New Federal Law Mandates Paid Sick Leave & Enhanced Unemployment for Workers Affected by COVID-19 Pandemic
- 3/25 update, now effective 4/1/2020.
The Senate passed The Families First Coronavirus Response Act [H.R. 6201] in the afternoon of March 18, 2020, with a vote of 90-8, and President Donald Trump signed this into law. This Act created a federal paid sick leave requirement for coronavirus needs and expanded the Family and Medical Leave Act (FMLA) leave for purposes of childcare during a public health emergency.
Effective April 2, 2020, the new provisions are applicable to private employers with fewer than 500 employees (full-time and part-time), as well as some governmental employees. We can expect to see regulations from the DOL in this area, but most experts agree that the expansion for FMLA, for these express purposes, will be on a control-group basis, so very large employers, with more than 500 employees within the control group, will be exempt. Although, many are indicating that they expect to create and implement similar plans on a voluntary basis.
A. The Families First Coronavirus Response Act: Emergency Paid Sick Time
Up to two (2) weeks of Emergency Paid Sick Time (“EPST”) for various COVID-19 related events is available when an employee is unable to work (or telework) because:
- They are experiencing symptoms of COVID-19 and seeking a medical diagnosis.
- They are subject to a federal, state, or local government quarantine or isolation due to COVID-19.
- They have been told by a health care provider that he or she should self-quarantine due to experiencing symptoms of COVID-19.
- They are assisting an individual who is subject to a governmental quarantine or self-quarantine because of COVID-19.
- They are caring for a son or daughter if his/her school/childcare provider is unavailable because of COVID-19 considerations.
- They are experiencing any other substantially similar condition specified by the Secretary of Health and Human Services.
In the first three circumstances listed above, the employee would be eligible for their regular hourly rate of pay, with a maximum of $511 per day and the total shall not exceed $5,110. In circumstances four through six (4-6) listed above, the employee would be eligible for two-thirds of their regular hourly rate of pay, with a maximum of $200 per day and the total shall not exceed $2,000.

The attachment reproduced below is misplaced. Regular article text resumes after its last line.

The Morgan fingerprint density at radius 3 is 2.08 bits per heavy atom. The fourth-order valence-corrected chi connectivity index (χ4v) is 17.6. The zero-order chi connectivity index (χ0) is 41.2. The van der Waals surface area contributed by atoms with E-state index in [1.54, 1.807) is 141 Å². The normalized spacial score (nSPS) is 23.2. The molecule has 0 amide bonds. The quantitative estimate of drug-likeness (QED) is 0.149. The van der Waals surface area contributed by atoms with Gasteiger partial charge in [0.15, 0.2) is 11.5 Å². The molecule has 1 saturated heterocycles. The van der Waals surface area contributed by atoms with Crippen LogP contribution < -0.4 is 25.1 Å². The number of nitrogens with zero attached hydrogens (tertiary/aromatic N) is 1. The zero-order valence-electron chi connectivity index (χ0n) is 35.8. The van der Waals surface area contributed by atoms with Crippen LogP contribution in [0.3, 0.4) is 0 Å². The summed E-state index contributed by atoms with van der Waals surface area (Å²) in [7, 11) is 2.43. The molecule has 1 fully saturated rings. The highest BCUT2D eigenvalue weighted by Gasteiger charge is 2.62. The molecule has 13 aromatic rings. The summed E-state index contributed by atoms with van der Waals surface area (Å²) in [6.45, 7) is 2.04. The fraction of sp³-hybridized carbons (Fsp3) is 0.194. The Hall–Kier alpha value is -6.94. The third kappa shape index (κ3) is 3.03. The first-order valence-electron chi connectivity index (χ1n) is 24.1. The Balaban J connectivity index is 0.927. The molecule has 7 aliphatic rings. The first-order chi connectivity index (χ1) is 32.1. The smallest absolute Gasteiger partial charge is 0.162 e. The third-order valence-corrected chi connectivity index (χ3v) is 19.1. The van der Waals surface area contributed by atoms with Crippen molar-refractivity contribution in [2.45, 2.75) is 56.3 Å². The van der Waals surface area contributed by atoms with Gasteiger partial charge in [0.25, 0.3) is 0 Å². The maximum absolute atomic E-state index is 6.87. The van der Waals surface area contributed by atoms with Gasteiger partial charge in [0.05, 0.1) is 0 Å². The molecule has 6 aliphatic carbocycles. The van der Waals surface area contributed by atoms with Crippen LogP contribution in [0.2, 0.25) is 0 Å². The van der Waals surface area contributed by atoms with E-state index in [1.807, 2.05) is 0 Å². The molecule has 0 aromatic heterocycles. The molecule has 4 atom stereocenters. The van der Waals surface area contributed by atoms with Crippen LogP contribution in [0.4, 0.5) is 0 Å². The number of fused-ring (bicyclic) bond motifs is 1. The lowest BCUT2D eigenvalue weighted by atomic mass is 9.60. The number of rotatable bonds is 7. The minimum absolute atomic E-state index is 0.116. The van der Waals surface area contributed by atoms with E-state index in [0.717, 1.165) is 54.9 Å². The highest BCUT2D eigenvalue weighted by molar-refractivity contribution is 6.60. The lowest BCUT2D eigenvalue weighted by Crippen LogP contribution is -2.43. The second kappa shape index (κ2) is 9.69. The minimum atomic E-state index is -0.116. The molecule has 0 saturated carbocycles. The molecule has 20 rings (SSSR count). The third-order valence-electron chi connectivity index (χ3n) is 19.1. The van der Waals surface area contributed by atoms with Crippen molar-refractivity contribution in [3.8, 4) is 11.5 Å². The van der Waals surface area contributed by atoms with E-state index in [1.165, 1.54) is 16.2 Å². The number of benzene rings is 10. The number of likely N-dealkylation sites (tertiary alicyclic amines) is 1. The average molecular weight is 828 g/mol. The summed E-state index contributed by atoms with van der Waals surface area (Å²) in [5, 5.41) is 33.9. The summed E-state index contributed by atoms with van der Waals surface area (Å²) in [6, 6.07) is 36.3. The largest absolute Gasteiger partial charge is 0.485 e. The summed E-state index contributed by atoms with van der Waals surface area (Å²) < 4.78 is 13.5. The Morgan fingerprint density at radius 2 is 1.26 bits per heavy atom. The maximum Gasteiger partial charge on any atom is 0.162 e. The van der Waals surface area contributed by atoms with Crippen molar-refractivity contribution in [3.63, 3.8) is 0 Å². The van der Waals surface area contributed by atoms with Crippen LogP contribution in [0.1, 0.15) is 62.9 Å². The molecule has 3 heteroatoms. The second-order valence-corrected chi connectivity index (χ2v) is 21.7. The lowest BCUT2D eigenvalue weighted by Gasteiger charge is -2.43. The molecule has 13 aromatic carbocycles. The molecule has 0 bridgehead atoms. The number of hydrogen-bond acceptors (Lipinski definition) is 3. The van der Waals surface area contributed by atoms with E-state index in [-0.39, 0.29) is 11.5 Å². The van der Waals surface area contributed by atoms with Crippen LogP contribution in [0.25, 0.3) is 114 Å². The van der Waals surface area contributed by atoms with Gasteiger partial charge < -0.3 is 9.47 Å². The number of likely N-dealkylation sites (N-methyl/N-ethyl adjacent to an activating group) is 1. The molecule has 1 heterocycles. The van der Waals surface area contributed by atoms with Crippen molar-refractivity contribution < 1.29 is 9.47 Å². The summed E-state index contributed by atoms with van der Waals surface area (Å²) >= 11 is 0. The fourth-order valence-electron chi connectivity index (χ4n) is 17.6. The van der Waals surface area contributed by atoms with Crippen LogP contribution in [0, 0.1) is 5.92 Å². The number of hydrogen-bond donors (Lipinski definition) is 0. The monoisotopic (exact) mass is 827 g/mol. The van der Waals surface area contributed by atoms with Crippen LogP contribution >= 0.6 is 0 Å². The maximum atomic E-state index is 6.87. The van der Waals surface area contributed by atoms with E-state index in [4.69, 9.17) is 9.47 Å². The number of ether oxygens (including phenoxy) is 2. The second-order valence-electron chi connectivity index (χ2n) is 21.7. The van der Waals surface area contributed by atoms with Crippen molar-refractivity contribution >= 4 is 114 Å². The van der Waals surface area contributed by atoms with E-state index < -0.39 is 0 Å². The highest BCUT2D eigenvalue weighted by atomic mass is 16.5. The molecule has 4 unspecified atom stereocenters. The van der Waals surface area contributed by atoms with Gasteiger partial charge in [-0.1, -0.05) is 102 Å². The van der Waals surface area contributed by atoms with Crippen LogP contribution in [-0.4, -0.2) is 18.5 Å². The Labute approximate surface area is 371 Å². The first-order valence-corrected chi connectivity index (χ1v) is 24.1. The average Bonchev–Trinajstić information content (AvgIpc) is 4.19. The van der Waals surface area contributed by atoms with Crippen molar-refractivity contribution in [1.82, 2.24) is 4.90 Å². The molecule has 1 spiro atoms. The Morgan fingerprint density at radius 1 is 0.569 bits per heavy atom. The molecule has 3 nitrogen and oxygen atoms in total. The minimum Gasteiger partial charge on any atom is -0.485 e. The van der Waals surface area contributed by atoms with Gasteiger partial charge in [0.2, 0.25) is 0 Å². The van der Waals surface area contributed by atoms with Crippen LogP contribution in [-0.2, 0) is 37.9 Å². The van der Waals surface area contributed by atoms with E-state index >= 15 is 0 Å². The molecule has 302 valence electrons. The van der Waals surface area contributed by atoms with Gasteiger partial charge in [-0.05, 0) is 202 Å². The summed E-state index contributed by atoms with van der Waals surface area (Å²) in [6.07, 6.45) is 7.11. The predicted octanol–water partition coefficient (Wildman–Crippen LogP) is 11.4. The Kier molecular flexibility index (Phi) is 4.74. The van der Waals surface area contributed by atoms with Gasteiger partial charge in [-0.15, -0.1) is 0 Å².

Part-time employees are also eligible for EPST and are paid at their regular rate of pay for the average number of hours per day that the employee was scheduled to work during a two-week period. For employees with fluctuating hours worked, the employer may use the average number of hours per day that the employee was scheduled to work (including hours for which the employee took any type of leave or paid time off) for the six-month period prior to the start date of requested EPST leave.
EPST must be made available immediately, regardless of how long the employee has been employed by the employer. In addition, employers are prohibited from requiring the employee to find a replacement coworker to cover their hours and are also prohibited from requiring employees to utilize existing paid time off in place of the EPST. All applicable EPST must be utilized prior to an employee using any other accrued paid time off provided by the employer.
If an employee has received at least one day paid sick leave related to COVID-19 prior to this act, an employer may require the employee to provide reasonable notice as to their health status to be able to use the EPST.
A model notice to provide employees will be available by the Labor Department on or around March 26, 2020.
B. The Families First Coronavirus Response Act: Emergency FMLA Expansion Act
The Family Medical Leave Act (FMLA) is amended to provide up to 12 workweeks of Public Health Emergency Leave (PHEL) for instances in which an employee is unable to work (or telework) due to the need for leave to care for a minor child (under the age of 18) of such employee if the school or place of care has been closed, or the child care provider is unavailable, due to a public health emergency.